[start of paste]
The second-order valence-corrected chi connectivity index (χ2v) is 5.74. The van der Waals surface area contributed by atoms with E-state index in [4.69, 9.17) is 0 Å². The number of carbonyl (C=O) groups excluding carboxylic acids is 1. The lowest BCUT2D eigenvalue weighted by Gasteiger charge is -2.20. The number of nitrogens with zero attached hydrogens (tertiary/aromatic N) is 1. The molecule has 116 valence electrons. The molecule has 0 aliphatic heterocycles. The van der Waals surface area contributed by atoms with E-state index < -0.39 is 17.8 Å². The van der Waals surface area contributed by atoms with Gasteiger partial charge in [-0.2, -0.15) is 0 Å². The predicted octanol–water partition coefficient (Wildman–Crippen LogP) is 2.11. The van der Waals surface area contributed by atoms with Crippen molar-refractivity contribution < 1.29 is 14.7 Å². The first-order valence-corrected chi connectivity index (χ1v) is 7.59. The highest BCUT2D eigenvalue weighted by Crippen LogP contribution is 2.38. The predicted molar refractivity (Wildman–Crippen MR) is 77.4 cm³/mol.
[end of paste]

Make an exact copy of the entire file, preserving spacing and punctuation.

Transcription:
The second-order valence-corrected chi connectivity index (χ2v) is 5.74. The van der Waals surface area contributed by atoms with E-state index in [4.69, 9.17) is 0 Å². The number of carbonyl (C=O) groups excluding carboxylic acids is 1. The lowest BCUT2D eigenvalue weighted by Gasteiger charge is -2.20. The number of nitrogens with zero attached hydrogens (tertiary/aromatic N) is 1. The molecule has 116 valence electrons. The molecule has 0 aliphatic heterocycles. The van der Waals surface area contributed by atoms with E-state index < -0.39 is 17.8 Å². The van der Waals surface area contributed by atoms with Gasteiger partial charge in [-0.2, -0.15) is 0 Å². The predicted octanol–water partition coefficient (Wildman–Crippen LogP) is 2.11. The van der Waals surface area contributed by atoms with Crippen molar-refractivity contribution < 1.29 is 14.7 Å². The first-order valence-corrected chi connectivity index (χ1v) is 7.59. The highest BCUT2D eigenvalue weighted by Crippen LogP contribution is 2.38. The predicted molar refractivity (Wildman–Crippen MR) is 77.4 cm³/mol.